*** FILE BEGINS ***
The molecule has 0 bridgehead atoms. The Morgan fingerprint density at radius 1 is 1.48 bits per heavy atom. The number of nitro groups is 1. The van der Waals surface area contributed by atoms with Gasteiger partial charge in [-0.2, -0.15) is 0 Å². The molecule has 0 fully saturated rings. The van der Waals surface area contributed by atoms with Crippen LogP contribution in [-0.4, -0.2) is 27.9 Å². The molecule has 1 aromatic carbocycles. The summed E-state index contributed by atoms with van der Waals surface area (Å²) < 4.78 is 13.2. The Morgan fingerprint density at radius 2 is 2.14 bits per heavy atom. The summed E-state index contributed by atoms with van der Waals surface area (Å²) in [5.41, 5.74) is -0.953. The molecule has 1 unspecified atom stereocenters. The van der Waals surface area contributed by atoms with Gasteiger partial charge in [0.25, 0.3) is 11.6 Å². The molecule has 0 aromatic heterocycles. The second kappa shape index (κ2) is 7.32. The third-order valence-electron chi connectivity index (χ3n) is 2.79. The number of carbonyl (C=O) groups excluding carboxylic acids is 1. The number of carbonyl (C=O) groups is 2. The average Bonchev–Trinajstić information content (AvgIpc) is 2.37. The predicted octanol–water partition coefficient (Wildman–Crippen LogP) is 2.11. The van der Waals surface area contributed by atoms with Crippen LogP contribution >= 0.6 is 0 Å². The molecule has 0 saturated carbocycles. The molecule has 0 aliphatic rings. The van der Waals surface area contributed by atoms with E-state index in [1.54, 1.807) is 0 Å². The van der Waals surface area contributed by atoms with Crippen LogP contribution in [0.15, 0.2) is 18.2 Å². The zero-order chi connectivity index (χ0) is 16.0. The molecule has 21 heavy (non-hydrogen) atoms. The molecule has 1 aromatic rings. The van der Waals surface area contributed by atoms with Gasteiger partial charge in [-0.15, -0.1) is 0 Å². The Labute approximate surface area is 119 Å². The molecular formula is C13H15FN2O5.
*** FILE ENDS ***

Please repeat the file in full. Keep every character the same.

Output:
The molecule has 0 bridgehead atoms. The Morgan fingerprint density at radius 1 is 1.48 bits per heavy atom. The number of nitro groups is 1. The van der Waals surface area contributed by atoms with Gasteiger partial charge in [-0.2, -0.15) is 0 Å². The molecule has 0 fully saturated rings. The van der Waals surface area contributed by atoms with Crippen LogP contribution in [-0.4, -0.2) is 27.9 Å². The molecule has 1 aromatic carbocycles. The summed E-state index contributed by atoms with van der Waals surface area (Å²) < 4.78 is 13.2. The Morgan fingerprint density at radius 2 is 2.14 bits per heavy atom. The summed E-state index contributed by atoms with van der Waals surface area (Å²) in [5.41, 5.74) is -0.953. The molecule has 1 unspecified atom stereocenters. The van der Waals surface area contributed by atoms with Gasteiger partial charge in [0.25, 0.3) is 11.6 Å². The molecule has 0 aromatic heterocycles. The second kappa shape index (κ2) is 7.32. The third-order valence-electron chi connectivity index (χ3n) is 2.79. The number of carbonyl (C=O) groups excluding carboxylic acids is 1. The number of carbonyl (C=O) groups is 2. The average Bonchev–Trinajstić information content (AvgIpc) is 2.37. The predicted octanol–water partition coefficient (Wildman–Crippen LogP) is 2.11. The van der Waals surface area contributed by atoms with Crippen LogP contribution >= 0.6 is 0 Å². The molecule has 0 saturated carbocycles. The molecule has 0 aliphatic rings. The van der Waals surface area contributed by atoms with E-state index in [1.54, 1.807) is 0 Å². The van der Waals surface area contributed by atoms with Crippen LogP contribution in [0.15, 0.2) is 18.2 Å². The zero-order chi connectivity index (χ0) is 16.0. The molecule has 21 heavy (non-hydrogen) atoms. The molecule has 1 aromatic rings. The van der Waals surface area contributed by atoms with Gasteiger partial charge in [-0.15, -0.1) is 0 Å². The Labute approximate surface area is 119 Å². The molecular formula is C13H15FN2O5.